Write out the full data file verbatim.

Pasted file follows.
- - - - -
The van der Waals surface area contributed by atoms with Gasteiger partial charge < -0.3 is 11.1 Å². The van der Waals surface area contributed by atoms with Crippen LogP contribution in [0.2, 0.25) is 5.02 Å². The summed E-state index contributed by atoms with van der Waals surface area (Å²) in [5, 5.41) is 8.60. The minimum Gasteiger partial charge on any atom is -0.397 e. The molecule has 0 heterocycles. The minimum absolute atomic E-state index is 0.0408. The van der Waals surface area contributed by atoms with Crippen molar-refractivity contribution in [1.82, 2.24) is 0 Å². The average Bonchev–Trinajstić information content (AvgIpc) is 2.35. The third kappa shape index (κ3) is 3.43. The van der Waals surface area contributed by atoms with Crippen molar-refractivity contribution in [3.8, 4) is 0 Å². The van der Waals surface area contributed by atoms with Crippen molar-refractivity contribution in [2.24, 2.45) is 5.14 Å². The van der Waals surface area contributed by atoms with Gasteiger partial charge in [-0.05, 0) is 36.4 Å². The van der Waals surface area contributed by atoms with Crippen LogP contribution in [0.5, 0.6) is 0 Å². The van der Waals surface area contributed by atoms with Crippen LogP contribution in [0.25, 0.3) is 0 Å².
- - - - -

The van der Waals surface area contributed by atoms with Gasteiger partial charge < -0.3 is 11.1 Å². The van der Waals surface area contributed by atoms with Crippen LogP contribution in [0.2, 0.25) is 5.02 Å². The summed E-state index contributed by atoms with van der Waals surface area (Å²) in [5, 5.41) is 8.60. The minimum Gasteiger partial charge on any atom is -0.397 e. The molecule has 0 heterocycles. The minimum absolute atomic E-state index is 0.0408. The van der Waals surface area contributed by atoms with Crippen molar-refractivity contribution in [1.82, 2.24) is 0 Å². The average Bonchev–Trinajstić information content (AvgIpc) is 2.35. The third kappa shape index (κ3) is 3.43. The van der Waals surface area contributed by atoms with Crippen molar-refractivity contribution in [3.8, 4) is 0 Å². The van der Waals surface area contributed by atoms with Crippen molar-refractivity contribution in [2.24, 2.45) is 5.14 Å². The van der Waals surface area contributed by atoms with Gasteiger partial charge in [-0.05, 0) is 36.4 Å². The van der Waals surface area contributed by atoms with Crippen LogP contribution in [0.5, 0.6) is 0 Å². The van der Waals surface area contributed by atoms with Crippen LogP contribution in [0.25, 0.3) is 0 Å².